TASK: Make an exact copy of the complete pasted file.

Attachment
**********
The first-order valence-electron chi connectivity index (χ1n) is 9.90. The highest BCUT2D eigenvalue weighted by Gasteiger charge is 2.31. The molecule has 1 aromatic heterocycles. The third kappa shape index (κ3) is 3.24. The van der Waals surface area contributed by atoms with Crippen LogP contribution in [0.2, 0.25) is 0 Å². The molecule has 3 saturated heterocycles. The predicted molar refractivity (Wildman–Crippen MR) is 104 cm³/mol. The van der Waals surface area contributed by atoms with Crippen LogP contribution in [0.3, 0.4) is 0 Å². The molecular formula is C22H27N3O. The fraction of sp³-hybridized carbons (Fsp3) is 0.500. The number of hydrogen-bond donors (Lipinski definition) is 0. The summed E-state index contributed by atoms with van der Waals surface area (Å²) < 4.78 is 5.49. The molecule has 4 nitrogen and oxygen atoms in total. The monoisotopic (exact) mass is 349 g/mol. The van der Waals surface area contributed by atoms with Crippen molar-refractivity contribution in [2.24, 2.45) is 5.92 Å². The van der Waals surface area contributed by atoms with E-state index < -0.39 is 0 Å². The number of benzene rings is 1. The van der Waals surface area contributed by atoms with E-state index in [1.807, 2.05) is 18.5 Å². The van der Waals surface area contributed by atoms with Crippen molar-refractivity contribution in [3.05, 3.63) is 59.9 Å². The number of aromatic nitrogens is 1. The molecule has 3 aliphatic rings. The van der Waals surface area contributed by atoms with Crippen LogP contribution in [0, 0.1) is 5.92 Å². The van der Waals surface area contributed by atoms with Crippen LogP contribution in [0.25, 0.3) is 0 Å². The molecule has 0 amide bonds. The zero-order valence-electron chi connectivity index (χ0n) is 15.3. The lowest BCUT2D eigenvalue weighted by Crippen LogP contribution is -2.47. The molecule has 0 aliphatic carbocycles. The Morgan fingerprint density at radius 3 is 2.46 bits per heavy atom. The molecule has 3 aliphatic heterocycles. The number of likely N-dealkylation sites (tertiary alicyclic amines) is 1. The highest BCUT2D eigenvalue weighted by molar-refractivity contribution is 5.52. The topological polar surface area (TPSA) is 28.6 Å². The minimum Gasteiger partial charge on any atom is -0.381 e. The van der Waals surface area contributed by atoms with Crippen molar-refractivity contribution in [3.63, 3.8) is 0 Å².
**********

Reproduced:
The first-order valence-electron chi connectivity index (χ1n) is 9.90. The highest BCUT2D eigenvalue weighted by Gasteiger charge is 2.31. The molecule has 1 aromatic heterocycles. The third kappa shape index (κ3) is 3.24. The van der Waals surface area contributed by atoms with Crippen LogP contribution in [0.2, 0.25) is 0 Å². The molecule has 3 saturated heterocycles. The predicted molar refractivity (Wildman–Crippen MR) is 104 cm³/mol. The van der Waals surface area contributed by atoms with Crippen LogP contribution in [0.3, 0.4) is 0 Å². The molecular formula is C22H27N3O. The fraction of sp³-hybridized carbons (Fsp3) is 0.500. The number of hydrogen-bond donors (Lipinski definition) is 0. The summed E-state index contributed by atoms with van der Waals surface area (Å²) < 4.78 is 5.49. The molecule has 4 nitrogen and oxygen atoms in total. The monoisotopic (exact) mass is 349 g/mol. The van der Waals surface area contributed by atoms with Crippen molar-refractivity contribution in [2.24, 2.45) is 5.92 Å². The van der Waals surface area contributed by atoms with E-state index < -0.39 is 0 Å². The number of benzene rings is 1. The van der Waals surface area contributed by atoms with E-state index in [1.807, 2.05) is 18.5 Å². The van der Waals surface area contributed by atoms with Crippen molar-refractivity contribution in [3.05, 3.63) is 59.9 Å². The number of aromatic nitrogens is 1. The molecule has 3 aliphatic rings. The van der Waals surface area contributed by atoms with Crippen LogP contribution in [0, 0.1) is 5.92 Å². The van der Waals surface area contributed by atoms with Crippen LogP contribution in [0.25, 0.3) is 0 Å². The molecule has 0 amide bonds. The zero-order valence-electron chi connectivity index (χ0n) is 15.3. The lowest BCUT2D eigenvalue weighted by Crippen LogP contribution is -2.47. The molecule has 0 aliphatic carbocycles. The Morgan fingerprint density at radius 3 is 2.46 bits per heavy atom. The molecule has 3 aliphatic heterocycles. The number of likely N-dealkylation sites (tertiary alicyclic amines) is 1. The highest BCUT2D eigenvalue weighted by molar-refractivity contribution is 5.52. The topological polar surface area (TPSA) is 28.6 Å². The minimum Gasteiger partial charge on any atom is -0.381 e. The van der Waals surface area contributed by atoms with Crippen molar-refractivity contribution in [3.63, 3.8) is 0 Å².